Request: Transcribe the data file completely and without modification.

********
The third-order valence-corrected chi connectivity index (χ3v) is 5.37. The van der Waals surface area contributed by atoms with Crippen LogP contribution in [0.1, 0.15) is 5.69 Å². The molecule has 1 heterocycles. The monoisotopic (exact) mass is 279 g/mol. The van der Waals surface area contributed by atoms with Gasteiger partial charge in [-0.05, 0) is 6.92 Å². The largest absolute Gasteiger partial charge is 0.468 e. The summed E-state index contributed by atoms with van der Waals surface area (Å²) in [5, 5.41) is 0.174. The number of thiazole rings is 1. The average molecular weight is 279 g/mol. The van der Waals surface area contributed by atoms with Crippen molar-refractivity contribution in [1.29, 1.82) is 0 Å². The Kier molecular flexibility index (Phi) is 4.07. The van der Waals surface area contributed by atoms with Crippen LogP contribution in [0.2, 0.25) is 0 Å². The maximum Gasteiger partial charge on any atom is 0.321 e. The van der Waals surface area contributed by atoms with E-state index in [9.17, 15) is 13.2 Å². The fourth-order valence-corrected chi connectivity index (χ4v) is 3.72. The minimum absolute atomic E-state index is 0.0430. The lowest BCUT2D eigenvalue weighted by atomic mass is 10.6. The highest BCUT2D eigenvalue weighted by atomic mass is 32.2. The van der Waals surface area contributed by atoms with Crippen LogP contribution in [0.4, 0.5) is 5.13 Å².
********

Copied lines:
The third-order valence-corrected chi connectivity index (χ3v) is 5.37. The van der Waals surface area contributed by atoms with Crippen LogP contribution in [0.1, 0.15) is 5.69 Å². The molecule has 1 heterocycles. The monoisotopic (exact) mass is 279 g/mol. The van der Waals surface area contributed by atoms with Gasteiger partial charge in [-0.05, 0) is 6.92 Å². The largest absolute Gasteiger partial charge is 0.468 e. The summed E-state index contributed by atoms with van der Waals surface area (Å²) in [5, 5.41) is 0.174. The number of thiazole rings is 1. The average molecular weight is 279 g/mol. The van der Waals surface area contributed by atoms with Crippen molar-refractivity contribution in [1.29, 1.82) is 0 Å². The Kier molecular flexibility index (Phi) is 4.07. The van der Waals surface area contributed by atoms with Crippen LogP contribution in [0.2, 0.25) is 0 Å². The maximum Gasteiger partial charge on any atom is 0.321 e. The van der Waals surface area contributed by atoms with E-state index in [9.17, 15) is 13.2 Å². The fourth-order valence-corrected chi connectivity index (χ4v) is 3.72. The minimum absolute atomic E-state index is 0.0430. The lowest BCUT2D eigenvalue weighted by atomic mass is 10.6. The highest BCUT2D eigenvalue weighted by atomic mass is 32.2. The van der Waals surface area contributed by atoms with Crippen LogP contribution in [0.4, 0.5) is 5.13 Å².